Collage is the technique I’ve been using for steampunk pieces and illustrations that I’ve been doing recently. When I used to use pencil, ink, and paint I was seldom attracted to collage despite appreciating what others could do with the technique. Photoshop changed all that, of course, making it easy to replicate and manipulate any available picture.
When it comes to creating faux-Victorian artwork I have a slight advantage in possessing a book collection which includes many titles from the Dover Pictorial Archive series. Also a number of similar archive books from Pepin Press, two huge volumes of engraved art (Images of Architecture and Images of Medicine) collected by collagist Jim Harter (also the compiler of many Dover editions), eleven volumes of Gustave Doré’s engraved illustrations, and even a few genuine 19th century books where the reproductions of wood engraving are always a lot more sharp and detailed than later copies.
I started collecting these books in the late 1980s, partly because I’ve always liked engraved illustrations, but also because they were useful for picture reference when drawing. (Pre-internet any working illustrator needed a library card and a good home collection of reference material.) I also felt some of the books would be useful one day if I ever decided to try emulating the engraving collage style of two favourite artists, Max Ernst and Wilfried Sätty. Ernst was the first person to create memorable collages from Victorian book and magazine art, and it’s a testament to his strength as an artist that one of his collage creations, Une Semaine de Bonté (1934), is also one of the masterworks of Surrealism. Wilfried Sätty was a German artist who moved to San Francisco in the early 1960s and became involved in the psychedelic poster scene a few years later. He developed his own quasi-Surrealist collage style based on Ernst’s technique using engravings from encyclopedias and other books which he also scaled and replicated using a litho printer. I discovered Sätty’s art in an illustrated edition of Poe published in the 1970s, then tracked down the earlier collections of illustrations he produced for Rolling Stone magazine. Sätty has been a big influence on my approach to collaging for the way he evolved from Ernst-like Surrealist juxtaposition to creating coherent scenes from disparate elements. His final book, the posthumously-published Visions of Frisco, was a history of San Francisco whose illustrations are all collages, but which look at a glance like genuine 19th century pictures.
The great thing about engravings is their uniform appearance — black lines on white — which means that isolated images blend together a lot more easily than photograph fragments tend to do. The more photo-real an image is, the more you have to work to fool the brain into accepting that two images placed together are occupying the same pictorial space. Engravings give you that advantage but the challenge then is to create a scene or a design which seems more than the sum of its parts. When you’re restricting yourself to using one particular kind of graphic image in this way it can sometimes take a while to find the precise antique image which suits the composition. This is a limitation but it can also lead to compositions you may not have otherwise developed.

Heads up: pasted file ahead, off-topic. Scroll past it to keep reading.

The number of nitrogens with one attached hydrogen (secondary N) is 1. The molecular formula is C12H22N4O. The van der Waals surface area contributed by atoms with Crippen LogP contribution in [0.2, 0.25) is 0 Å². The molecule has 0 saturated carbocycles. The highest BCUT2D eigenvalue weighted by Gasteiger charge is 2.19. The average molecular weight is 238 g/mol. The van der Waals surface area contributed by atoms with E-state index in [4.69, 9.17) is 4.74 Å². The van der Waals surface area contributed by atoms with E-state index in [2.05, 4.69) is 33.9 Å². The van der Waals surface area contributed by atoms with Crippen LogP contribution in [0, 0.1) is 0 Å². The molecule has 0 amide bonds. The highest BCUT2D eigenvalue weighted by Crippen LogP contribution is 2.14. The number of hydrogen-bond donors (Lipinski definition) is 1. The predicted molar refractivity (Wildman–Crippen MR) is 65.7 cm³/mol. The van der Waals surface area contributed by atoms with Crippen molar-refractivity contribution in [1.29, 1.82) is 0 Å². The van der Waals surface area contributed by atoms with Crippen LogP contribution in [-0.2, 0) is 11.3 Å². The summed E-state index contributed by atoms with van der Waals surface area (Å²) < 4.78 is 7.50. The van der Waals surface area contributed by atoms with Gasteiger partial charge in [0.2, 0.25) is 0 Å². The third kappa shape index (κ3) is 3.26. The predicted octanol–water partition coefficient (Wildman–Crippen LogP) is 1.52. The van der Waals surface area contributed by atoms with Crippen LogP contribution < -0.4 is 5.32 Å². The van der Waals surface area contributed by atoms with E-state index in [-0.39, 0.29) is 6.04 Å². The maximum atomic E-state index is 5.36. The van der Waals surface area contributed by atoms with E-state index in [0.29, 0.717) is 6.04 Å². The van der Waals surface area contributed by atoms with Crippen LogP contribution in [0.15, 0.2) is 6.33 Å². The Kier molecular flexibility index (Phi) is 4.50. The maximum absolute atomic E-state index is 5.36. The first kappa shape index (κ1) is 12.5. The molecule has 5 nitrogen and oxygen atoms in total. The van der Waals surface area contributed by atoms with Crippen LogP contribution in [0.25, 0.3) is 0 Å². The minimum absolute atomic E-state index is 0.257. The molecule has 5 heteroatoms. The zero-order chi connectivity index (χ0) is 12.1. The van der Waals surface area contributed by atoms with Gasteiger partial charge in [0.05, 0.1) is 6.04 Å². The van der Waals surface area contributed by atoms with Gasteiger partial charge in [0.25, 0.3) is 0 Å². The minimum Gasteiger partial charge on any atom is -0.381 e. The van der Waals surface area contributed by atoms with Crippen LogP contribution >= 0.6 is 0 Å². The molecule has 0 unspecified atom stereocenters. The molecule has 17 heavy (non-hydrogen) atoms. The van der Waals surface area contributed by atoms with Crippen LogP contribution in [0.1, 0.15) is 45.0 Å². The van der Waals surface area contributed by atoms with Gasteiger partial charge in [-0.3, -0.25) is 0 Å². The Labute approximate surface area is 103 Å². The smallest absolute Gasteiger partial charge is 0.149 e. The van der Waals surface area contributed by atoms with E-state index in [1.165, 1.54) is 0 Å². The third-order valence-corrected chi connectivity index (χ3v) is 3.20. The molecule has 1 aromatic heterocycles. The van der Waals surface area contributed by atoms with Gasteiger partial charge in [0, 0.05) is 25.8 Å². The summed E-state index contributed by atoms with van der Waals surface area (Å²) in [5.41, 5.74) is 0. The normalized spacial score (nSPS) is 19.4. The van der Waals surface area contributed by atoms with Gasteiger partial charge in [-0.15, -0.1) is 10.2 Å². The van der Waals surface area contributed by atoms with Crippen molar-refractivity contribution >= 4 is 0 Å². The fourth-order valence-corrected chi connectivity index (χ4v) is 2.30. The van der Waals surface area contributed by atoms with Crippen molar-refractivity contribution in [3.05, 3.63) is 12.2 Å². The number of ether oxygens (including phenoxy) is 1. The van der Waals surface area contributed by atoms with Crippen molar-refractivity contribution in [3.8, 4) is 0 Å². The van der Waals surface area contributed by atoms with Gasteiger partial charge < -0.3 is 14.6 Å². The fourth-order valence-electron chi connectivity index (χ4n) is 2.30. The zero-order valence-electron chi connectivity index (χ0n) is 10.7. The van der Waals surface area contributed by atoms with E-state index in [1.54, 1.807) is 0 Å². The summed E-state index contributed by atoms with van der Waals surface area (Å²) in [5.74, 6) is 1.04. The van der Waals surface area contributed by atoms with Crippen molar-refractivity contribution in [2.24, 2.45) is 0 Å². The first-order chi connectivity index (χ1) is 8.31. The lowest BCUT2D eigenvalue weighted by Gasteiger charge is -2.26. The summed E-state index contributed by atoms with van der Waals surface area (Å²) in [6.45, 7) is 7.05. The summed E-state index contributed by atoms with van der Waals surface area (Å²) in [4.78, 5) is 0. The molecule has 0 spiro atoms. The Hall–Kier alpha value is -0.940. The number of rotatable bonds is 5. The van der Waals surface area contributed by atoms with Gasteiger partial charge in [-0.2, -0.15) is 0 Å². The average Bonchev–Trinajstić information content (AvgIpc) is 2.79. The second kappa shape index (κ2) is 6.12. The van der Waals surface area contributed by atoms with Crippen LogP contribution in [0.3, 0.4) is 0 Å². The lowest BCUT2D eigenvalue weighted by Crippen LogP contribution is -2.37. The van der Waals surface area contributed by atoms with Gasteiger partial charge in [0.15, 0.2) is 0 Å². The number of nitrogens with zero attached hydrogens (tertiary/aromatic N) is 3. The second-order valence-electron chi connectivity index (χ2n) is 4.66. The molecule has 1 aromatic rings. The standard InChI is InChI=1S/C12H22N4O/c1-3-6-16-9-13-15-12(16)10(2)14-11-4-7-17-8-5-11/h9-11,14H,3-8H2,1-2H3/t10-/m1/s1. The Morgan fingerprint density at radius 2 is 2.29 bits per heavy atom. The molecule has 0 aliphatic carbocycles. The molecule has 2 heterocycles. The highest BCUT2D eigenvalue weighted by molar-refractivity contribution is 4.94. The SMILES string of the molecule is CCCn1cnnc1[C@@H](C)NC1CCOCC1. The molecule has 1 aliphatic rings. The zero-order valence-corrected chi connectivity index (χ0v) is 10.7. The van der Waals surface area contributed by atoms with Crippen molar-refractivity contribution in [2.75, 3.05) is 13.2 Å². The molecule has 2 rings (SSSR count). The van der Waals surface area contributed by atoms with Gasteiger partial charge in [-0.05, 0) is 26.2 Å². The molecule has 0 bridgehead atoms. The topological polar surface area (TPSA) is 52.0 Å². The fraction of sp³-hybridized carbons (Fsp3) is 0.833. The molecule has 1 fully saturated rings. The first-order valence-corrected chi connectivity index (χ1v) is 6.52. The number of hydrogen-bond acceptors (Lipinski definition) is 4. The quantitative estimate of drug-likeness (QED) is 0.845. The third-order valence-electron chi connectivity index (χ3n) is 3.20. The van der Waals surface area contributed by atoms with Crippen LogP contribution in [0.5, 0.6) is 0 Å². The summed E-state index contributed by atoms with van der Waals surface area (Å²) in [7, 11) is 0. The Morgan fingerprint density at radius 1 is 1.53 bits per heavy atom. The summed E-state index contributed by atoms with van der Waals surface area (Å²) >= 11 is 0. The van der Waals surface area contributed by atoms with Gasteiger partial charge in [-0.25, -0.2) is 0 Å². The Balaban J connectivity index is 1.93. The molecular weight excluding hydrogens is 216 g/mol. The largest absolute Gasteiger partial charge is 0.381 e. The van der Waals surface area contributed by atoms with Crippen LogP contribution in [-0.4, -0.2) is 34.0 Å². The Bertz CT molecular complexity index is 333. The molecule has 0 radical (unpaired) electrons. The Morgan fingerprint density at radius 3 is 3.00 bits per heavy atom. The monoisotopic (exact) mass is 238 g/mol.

The technique seems an ideal one for steampunk illustration not only because you’re using the actual images and visual motifs of the 19th century, but the early style of collaging known as decoupage was also a popular craft technique in the Victorian era. The Dover and Pepin books have also helped when creating graphic design for steampunk illustrations. I have several collections of border designs, alphabets, ornamental motifs, vignettes and so on, all of which are useful when it comes to piecing together a design which has to resemble a particular period.
Technical aspects aside, the process for me is pretty much the same as doing any other kind of illustration, my principal concern being to create a good composition with a strong central focus. Usually I’ll have a central image in mind; if I don’t then I’ll search for something which would make a good starting point. I seldom sketch anything unless I’m asked to, preferring to work things out as I go along. In the case of the Jeter covers for Angry Robot, I had to submit three different sketches for each cover. Once I have a composition established it’s a case of scanning a lot of material, then spending time chopping out the picture elements from their backgrounds in Photoshop. After that, I work with the black-and-white picture elements until the composition has achieved a satisfactory look before starting to colour everything, usually by building up a series of tinted layers. It can take a while sometimes to get the right colour balance, but Photoshop allows plenty of scope for trying out different variations until you find the look that feels right.
When I saw some of Ernst’s collages in an art exhibition, I was surprised by how small they were; I was used to seeing them reproduced at a much larger size. Ernst had no choice but to work with the scale of the original materials as they were printed. It’s a lot easier doing this digitally than it was in his day.
For more information about Wilfried Sätty, I have a couple of posts on my blog about his work: Wilfried Sätty: Artist of the occult and Illustrating Poe #4: Wilfried Sätty. There’s also a page at Ephemera Assemblyman and a set of Sätty’s illustrations for Dracula at Flickr.
John Coulthart is an illustrator and graphic designer. His collection of Lovecraft comic strip adaptations, The Haunter of the Dark and Other Grotesque Visions, is published by Creation Books.